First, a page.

- Informing reasons that areas dedicated to a specific task are underutilized.
To illustrate these examples further, Gensler is sharing three case studies where data played a key role. Each case study has a unique objective and combines different tools and methodologies for capturing data. They all have one thing in common—quantitative and qualitative data was used to inform a strategy and build a case for change.
Case Study 1: Fortune 500 Telecom Company
How people think they use space, and how they actually use space are often two different stories. A company was in the early stages of planning a real estate, design, and mobility strategy with the goal of optimizing its workplace. First it needed to find out how employees were actually using the current space. The company partnered with Gensler to capture the data needed to inform its strategies.
The Gensler team used the iPad app, Observe™, to gather data at 2,460 identified spaces within the workplace. After ten days of surveying, the raw data was analyzed, creating dynamic reports of what occurs during typical work days. These reports indicated how often space was utilized, what time of day room usage peaks, the average time people spend at their desks, what type of work they are doing, as well as average meeting sizes and where those meetings occur.
Based on the findings, Gensler designed a pilot workplace, part of which included low tables surrounded by soft seating. The idea was to provide a place for people to work comfortably — a place where they could put their feet on the table and work with their laptops on their laps. To test the effectiveness of the new design, an activity survey of the pilot space was conducted.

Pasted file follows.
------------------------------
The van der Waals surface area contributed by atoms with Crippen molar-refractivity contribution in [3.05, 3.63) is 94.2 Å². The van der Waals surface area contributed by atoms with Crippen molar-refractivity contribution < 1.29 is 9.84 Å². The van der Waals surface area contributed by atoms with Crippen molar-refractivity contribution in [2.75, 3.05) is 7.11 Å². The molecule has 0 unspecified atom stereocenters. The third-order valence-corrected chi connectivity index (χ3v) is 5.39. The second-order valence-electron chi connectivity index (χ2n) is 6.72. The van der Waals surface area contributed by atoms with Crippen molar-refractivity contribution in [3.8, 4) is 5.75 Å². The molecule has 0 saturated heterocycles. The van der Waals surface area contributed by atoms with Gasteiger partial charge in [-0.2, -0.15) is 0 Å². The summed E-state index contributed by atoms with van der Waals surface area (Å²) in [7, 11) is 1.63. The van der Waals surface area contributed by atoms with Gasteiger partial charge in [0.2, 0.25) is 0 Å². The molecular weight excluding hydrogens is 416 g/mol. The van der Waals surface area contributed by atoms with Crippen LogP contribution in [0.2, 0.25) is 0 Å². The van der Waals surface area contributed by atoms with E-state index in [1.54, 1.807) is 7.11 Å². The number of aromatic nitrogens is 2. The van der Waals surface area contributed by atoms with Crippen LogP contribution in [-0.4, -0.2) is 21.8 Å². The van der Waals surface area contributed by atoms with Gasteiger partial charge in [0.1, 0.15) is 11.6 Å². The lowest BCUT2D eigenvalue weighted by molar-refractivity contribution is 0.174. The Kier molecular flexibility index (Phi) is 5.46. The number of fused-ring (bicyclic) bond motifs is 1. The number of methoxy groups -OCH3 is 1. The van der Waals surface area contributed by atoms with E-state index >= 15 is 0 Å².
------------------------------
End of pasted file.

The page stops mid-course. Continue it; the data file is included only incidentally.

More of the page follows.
The results made it clear that the low tables were not being used as anticipated, but it wasn’t immediately clear why. By soliciting feedback, it was revealed that employees felt too polite to put their feet on the tables, resulting in these areas not being used at all. In order to make better use of this space, the design program was revised to feature a different type of soft seating with higher tables. After these changes were implemented, the space was surveyed again and found to be effective. The revised design was then rolled out to a larger segment of the portfolio.
Activity surveys continue to inform the design of each new floor that is implemented, ensuring continuous improvement in aligning the space with the needs of the employees who will use it. By observing and adjusting to actual usage patterns, the client is able to avoid the cost and frustration of rolling out a non-optimized design program. The revised design also includes light sensors over each desk and in all offices, conference rooms, huddle rooms, and other common areas. While the primary purpose of the light sensors is to conserve energy, they also passively capture data about space utilization—providing on-going utilization monitoring over time.
Case Study 2: International Energy Company